Myotonic Dystrophy Research
Although myotonic dystrophy (DM) currently has no treatment or cure, one of our priorities at the Myotonic Dystrophy Foundation (MDF) is to increase the knowledge and science available to any researcher or clinician seeking to uncover answers to their DM questions. We also continually aim to attract new researchers to the DM field by awarding grants to those focused on molecular biology and basic science in DM research, as well as the care, treatment and support of those living with DM.
MDF recently executed a $5 million, 3-year drug development acceleration effort to attract more industry investment, lower barriers to therapy development, and expand the amount of data available to drive discovery. We fund research fellows, clinical trial infrastructure projects and other key research, and maintain one of the largest DM patient registries in the world.
We have significantly improved care for people living with myotonic dystrophy by developing the first-ever international clinical care recommendations for DM1, DM2, congenital DM, cardiology and pulmonology.
We’ve worked with the U.S. Social Security Administration to improve access to disability benefits for people living with DM and had congenital DM classified under its Compassionate Allowance program.
MDF successfully advocates for additional DM funding at several federal agencies and works with regulatory agencies to optimize the drug review approval process.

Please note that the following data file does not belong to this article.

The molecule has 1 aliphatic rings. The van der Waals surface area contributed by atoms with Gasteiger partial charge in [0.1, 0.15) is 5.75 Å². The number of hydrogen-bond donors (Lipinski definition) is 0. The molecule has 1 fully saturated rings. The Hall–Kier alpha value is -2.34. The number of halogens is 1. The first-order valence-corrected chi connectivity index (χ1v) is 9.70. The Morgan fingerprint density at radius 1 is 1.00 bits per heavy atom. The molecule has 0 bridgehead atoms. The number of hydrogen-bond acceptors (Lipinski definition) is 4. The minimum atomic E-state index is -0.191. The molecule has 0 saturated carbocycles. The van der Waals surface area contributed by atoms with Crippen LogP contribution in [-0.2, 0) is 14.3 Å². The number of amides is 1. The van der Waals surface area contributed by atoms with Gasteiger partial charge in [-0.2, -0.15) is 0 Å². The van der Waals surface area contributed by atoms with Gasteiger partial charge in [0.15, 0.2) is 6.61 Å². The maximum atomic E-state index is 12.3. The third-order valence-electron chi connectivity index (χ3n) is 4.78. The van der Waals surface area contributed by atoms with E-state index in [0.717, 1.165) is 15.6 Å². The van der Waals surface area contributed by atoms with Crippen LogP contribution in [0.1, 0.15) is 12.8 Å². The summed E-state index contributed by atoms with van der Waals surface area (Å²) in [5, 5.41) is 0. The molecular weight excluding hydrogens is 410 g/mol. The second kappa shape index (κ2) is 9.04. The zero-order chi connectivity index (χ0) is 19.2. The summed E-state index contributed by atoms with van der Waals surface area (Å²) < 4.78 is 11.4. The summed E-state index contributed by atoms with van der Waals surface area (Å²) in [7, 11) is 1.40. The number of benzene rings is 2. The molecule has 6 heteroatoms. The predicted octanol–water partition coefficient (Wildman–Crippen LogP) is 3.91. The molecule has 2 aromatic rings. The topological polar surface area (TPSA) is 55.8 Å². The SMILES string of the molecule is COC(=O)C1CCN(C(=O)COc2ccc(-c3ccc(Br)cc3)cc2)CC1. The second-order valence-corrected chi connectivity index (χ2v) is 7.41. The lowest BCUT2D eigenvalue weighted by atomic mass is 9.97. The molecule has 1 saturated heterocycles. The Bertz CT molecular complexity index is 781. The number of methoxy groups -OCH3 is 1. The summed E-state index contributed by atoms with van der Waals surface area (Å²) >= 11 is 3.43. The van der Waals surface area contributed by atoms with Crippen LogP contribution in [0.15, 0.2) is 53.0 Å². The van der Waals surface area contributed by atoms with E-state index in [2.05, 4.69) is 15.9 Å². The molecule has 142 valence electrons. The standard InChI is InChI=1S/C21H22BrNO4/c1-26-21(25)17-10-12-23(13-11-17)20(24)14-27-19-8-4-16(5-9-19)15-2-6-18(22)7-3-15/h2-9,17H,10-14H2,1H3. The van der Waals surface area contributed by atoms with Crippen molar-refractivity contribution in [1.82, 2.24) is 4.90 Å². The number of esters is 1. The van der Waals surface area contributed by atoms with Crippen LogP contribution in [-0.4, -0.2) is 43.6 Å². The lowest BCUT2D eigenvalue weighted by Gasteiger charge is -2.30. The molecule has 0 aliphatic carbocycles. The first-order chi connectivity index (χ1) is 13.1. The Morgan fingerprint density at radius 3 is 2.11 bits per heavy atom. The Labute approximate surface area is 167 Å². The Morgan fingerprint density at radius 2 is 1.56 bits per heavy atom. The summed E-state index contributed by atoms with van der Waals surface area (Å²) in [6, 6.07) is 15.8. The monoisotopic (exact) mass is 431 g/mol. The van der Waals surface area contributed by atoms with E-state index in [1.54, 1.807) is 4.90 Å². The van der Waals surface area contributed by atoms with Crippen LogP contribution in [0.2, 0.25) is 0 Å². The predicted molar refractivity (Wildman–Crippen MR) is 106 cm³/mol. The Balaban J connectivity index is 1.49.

Click here to read the latest medical and research articles in the News and Updates section on the website.
Click here to learn about recipients of research grants and their innovative DM research.
Help Our Researchers through Registering
The Myotonic Dystrophy Family Registry (MDFR) helps academic, biotech, pharma and other researchers to develop new, effective treatments for myotonic dystrophy. When you join the Registry, researchers and other professionals can access de-identified aggregate data to identify target populations for study planning or recruitment for research studies and clinical trials.
Registering your profile also provides access to explore the database and use the Registry’s data analysis and report capabilities to learn more about DM and the community of people living with it. Click here to go to the Registry website, learn more and sign up.